JSW Cement has joined hands with Wagners to produce geopolymer cement concrete.
Here´s a concrete bond that´s got the industry abuzz. On October 24, 2016, Parth Jindal, Managing Director, JSW Cement, announced in Mumbai that the company has joined hands with Australian company Wagners for geopolymer cement concrete. JSW Cement will have a 74 per cent stake while Wagner will own 26 per cent in the JV.
The perfect match
The JSW Group, a conglomerate with a turnover of $11 billion, supplies 13 per cent of India's steel, and JSW Energy operates 4,531 MW of power generation capacity with a vision to achieve 10,000 MW by 2020. Naturally, a group engaged in the power and steel business generates fly-ash and slag as by-products, which are crucial raw materials for geopolymer concrete.
A family-owned business established in 1989 in Toowoomba, Queensland, by Henry, John, Denis, Neill, and Joe Wagner, Wagners has three trading divisions: Wagners Concrete, Quarries and Transport. From the initial trading divisions, the company rapidly expanded to include cement, fly-ash and lime, reinforcing steel, on-site concrete supply, contract crushing and bulk transport, as well as lightweight composite fibre products. Today, Wagners is one of Queensland´s largest privately-owned construction materials and mining services companies; in 2009, it was acknowledged by the Premier of Queensland at the Smart Business Awards as the company that had made the most significant impact on regional Queensland in the state´s 150-year history.
Product and properties
To understand the importance of this JV, we must first understand the significance of geopolymer concrete. These mineral compounds, prepared through geopolymerisation, are formed at room temperature by the use of industrial waste or with the help of by-products of other compounds.
These eco-friendly materials are increasingly being used in various construction and industrial applications by organisations and institutions actively seeking to reduce the carbon footprint, without much compromise in performance. The most striking aspect of the product is that it does not use either limestone or coal from Mother Earth. Reports suggest that there is huge acceptance of geopolymer cement concrete in recent years, as it is considered to be the most preferable alternative to conventional Portland cement, which can particularly be used in offshore buildings, certain constructions, and transportation infrastructure. The global geopolymer market is expected to grow at a CAGR of 33.73 per cent over the period 2015-2019. India will not be an exception, keeping in mind we are a signatory to the COP21 agreement. Some key multinational players supplying geopolymer cement concrete are BASF, CORNING, Dow Chemicals, Nu-core, Schlumberger and Wagner Global.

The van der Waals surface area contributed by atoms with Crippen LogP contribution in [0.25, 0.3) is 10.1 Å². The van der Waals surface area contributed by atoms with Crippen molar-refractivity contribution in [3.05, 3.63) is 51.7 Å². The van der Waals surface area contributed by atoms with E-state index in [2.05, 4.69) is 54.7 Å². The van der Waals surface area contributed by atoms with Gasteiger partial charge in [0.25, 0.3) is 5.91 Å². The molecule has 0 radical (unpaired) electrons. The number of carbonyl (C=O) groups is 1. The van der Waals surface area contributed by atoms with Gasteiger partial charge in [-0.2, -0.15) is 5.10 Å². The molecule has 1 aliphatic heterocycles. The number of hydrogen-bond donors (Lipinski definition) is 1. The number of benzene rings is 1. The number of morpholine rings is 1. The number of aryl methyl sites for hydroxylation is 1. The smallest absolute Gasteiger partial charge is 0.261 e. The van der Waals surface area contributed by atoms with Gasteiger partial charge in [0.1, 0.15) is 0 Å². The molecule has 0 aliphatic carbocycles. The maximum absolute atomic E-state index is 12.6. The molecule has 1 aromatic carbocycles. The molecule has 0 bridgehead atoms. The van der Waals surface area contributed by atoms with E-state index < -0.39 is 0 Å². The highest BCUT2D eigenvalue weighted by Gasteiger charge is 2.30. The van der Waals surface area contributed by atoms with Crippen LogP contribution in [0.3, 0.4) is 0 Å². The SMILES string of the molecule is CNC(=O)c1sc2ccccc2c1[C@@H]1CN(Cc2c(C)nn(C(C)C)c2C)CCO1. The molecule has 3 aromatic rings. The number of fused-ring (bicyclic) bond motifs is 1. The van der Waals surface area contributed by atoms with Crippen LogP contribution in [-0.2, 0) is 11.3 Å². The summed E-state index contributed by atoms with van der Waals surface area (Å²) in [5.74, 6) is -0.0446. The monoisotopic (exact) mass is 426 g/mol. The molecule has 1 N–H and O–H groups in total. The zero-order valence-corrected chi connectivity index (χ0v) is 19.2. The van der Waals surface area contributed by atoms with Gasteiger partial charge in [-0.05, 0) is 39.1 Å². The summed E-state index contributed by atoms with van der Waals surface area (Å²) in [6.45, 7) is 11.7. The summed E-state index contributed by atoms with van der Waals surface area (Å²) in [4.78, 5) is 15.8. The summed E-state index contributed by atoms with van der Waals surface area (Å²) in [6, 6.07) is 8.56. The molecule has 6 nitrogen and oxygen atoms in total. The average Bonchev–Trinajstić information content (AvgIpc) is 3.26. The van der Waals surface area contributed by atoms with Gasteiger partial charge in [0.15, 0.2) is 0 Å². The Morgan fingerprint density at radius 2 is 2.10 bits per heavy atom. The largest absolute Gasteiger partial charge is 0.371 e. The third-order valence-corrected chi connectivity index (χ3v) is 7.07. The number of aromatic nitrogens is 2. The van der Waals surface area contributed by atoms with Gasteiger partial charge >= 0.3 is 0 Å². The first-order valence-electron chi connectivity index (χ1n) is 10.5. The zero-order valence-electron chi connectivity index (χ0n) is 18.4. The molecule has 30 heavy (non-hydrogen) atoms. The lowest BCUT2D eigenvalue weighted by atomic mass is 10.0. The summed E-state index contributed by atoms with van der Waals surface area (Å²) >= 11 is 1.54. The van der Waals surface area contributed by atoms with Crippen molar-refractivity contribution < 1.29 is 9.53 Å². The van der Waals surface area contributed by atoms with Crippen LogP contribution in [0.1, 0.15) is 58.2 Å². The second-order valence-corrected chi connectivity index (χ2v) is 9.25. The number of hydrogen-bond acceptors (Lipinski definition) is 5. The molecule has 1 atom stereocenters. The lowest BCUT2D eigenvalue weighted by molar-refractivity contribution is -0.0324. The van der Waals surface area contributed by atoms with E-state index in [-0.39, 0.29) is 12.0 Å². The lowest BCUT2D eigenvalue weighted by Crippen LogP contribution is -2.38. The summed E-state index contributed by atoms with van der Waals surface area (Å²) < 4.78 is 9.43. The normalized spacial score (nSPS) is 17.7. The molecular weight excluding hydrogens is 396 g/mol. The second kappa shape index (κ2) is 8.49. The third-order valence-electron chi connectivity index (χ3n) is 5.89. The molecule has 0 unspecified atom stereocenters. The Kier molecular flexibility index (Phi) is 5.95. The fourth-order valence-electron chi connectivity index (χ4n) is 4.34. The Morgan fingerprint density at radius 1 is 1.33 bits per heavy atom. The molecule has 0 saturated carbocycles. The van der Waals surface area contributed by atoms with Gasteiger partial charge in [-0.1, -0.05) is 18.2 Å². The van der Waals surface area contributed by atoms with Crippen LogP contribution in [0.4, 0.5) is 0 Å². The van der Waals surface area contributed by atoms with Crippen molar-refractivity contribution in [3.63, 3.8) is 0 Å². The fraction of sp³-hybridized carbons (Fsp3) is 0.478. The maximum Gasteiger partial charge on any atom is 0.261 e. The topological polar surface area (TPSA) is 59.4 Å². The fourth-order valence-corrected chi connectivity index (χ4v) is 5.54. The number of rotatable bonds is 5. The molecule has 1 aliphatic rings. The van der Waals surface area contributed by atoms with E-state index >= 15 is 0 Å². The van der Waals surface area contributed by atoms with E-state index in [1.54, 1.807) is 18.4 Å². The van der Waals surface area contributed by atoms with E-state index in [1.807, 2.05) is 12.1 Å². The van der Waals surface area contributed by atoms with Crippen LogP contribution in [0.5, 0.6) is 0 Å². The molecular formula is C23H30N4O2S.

The product offered through the JSW-Wagners JV is Earth Friendly Concrete (EFC) concrete, which uses no ordinary Portland cement. Instead, it uses a geopolymer binder system made from the chemical activation of two industrial waste by-products:
Blast furnace slag and fly-ash.
This alternative eco-friendly binder technology reduces the carbon emissions associated with normal Portland cement by 80-90 per cent and has a much lower embodied energy.
The way ahead
Since geopolymer-based concrete can be manufactured by superimposing the technology on existing ready-mix concrete (RMC) plants, the initial investment is not very high - Jindal pegged it at around Rs 5 crore. As for the price of the product, he confirmed it will cost less than the existing concrete. And, the grades of geopolymer-based concrete will be akin to M20 to M70-80.
Meanwhile, Anil Kumar Pillai, Director and CEO, JSW Cement, said that the product is still to get the mandatory certification from the Bureau of Indian Standards. However, the partners remain confident that this will be obtained in the shortest possible time.
- VIKAS DAMLE
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